PLC Programmers Using Online Tutorials: Introduction to PLC

If you have been wanting to start a career in industrial automation and have been looking for basic Programmable Logic Controller training, but don’t know where or how to start, then this article is an excellent way to start. PLC or Programmable Logic Controller is a small industrial computer with modular parts perfectly designed to automate a customized control process. 

This system is usually used in industrial plants and factories to help control circuit breakers, lights, fans, pumps, motors, and other small to large machinery. To help people understand the purpose of this system a lot better, let us take a look at the brief history of Programmable Logic Controller.

History

Automation in the industrial setting began before PLCs. In the early 1900s to 1950s, automation was usually done using complex electromechanical relay circuits. But the amount of space, wires, and relays needed to create simple automation was pretty problematic. A lot of relays are required in order to automate a simple industrial factory process. And if something went wrong in the logical circuit, the changes needed are quite problematic. 

 

Visit https://www.explainthatstuff.com/howrelayswork.html to find out more how relays work.

 

People should note that on a basic level, electromechanical relays operate by magnetically closing or opening the electrical contacts when coils of the relay are powered or energized. These relays are very useful and still plays a significant role in the industrial automation process. In 1969, the very first PLC came along to replace complex relay circuitries in industrial plants. 

The system was designed to help technicians and plant engineers to program the entire plant machinery with ease using control schematics and relay logics that they are already familiar with. Since its inception, PLCs have been programmable using specific ladder logic. It was designed to imitate control circuit schematics. These ladder diagrams look like common control circuits where power is flowing freely from left to right through different closed contacts to help energize relay coils.

As you can see, these ladder logics are like common control circuit schematics. It input sources like proximity sensors, switches or push-buttons, and are usually shown on the left. The outputs are shown on the right side of schematics. 

The ability to program complex automated processes with the help of intuitive interfaces like ladder logics made transitions from relay logic to Programmable Logic Controllers a lot simpler for a lot of industries that needed automation. 

The system’s ability to program complex automated processes using an intuitive interface made the transition from the traditional relay logic system to Programmable Logic Controllers a lot easier for most industries. Although early PLCs were limited when it comes to their speed and memory capabilities, the system quickly improved as the years go by. The presence of these controllers helped simplify the implementation and design of industrial automation.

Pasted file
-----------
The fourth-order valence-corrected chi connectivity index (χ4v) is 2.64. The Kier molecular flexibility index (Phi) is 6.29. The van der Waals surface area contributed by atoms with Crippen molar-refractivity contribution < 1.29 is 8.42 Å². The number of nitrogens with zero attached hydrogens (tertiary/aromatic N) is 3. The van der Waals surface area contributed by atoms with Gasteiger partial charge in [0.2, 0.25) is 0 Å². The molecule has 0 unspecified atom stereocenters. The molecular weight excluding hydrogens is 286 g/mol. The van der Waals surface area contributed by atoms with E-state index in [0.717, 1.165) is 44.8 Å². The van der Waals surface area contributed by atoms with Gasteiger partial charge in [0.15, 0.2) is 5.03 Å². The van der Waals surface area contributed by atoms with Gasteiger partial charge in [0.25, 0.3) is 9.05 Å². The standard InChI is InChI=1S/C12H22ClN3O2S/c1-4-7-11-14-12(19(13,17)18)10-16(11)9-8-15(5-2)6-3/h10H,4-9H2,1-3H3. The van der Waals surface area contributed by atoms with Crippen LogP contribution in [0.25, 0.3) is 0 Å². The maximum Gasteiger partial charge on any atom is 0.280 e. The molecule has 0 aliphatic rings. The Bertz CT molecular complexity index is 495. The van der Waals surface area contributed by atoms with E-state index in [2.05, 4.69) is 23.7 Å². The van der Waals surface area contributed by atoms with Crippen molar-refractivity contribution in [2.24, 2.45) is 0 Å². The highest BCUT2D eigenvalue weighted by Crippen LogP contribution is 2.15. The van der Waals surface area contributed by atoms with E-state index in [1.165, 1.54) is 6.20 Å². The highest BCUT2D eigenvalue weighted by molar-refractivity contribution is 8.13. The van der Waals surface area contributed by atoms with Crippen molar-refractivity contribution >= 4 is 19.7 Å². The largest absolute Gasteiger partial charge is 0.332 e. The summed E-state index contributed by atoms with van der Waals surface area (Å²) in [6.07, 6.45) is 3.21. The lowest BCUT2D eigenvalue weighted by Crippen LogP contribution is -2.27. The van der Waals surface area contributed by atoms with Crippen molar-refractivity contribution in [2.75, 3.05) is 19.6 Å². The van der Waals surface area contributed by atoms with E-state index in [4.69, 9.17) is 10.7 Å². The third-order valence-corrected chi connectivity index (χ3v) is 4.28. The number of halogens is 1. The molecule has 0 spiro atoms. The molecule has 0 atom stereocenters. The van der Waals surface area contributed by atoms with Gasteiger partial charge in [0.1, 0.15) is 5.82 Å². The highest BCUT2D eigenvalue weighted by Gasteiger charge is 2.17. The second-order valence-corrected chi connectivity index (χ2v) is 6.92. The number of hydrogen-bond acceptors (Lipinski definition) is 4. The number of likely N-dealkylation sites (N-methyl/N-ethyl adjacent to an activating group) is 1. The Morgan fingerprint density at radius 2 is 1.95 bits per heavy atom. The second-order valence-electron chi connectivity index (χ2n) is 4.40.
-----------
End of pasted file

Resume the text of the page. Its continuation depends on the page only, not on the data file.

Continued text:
How does this system work?

The Programmable Logic Controller can be described as a small industrial computer with modular parts designed to help automate the control process of a factory or industrial plant. These systems are the controllers behind most, if not all, modern industrial automation. There are a lot of parts to this process, but most of them can be put in these three categories:

Central Processing Unit or Processors

Outputs

Inputs

These systems are pretty powerful and sophisticated computers. Without proper PLC training, these complex computers can be very difficult to operate. However, we can describe the function of the logic controller in simple terms. The controller takes inputs, performs different logics on these inputs in the Central Processing Unit, and turns on or off outputs based on that logic. 

The Central Processing Unit monitors the status of the system’s inputs (valve 40% open, proximity sensor off, or switch on).

It takes the information that it receives from every input, performs logic on the data.

It operates the output logics like turning off the motors or opening the valves.

Programmable Logic Controller or Programmable Automation Controller

People might know about PAC or Programmable Automation Controller. It was first coined by market research firms in 2001 to help differentiate the original Logic Controller from the more flexible, more powerful, and newer controllers that were starting to emerge in the market. 

There are a lot of disagreements about the differences between PLCs and PACs. Because of these disagreements, people in the industry usually interchange the use of these terms. According to most experts, PACs are the better choice unless the system is simple, and minimizing the project cost is very important. The modern user interface, memory, and the extra power of these PACs make them a much superior system compared to PLCs.

One of the leaders in industrial automation, Allen-Bradley, was actually phasing out some of their PLC lines like PLC-5 and started focusing on their PACs. According to experts, it is an excellent move. Some of PACS are far superior compared to traditional PLCs when it comes to programming software and performance. 

Having experience using both PACs and PLCs is vital for people interested in engaging in industrial automation. But PACs are considered as the future of automation. It is where industrial automation engineers and technicians spend most of their time. 

Conclusion

When dealing with this process, people need to know the history behind the system. Both PLCs and PACs are critical in the everyday operation of different industries. Automation is the future of every industry; that is why it is best to get ahead of your competition. Take time to study every little detail when it comes to automation.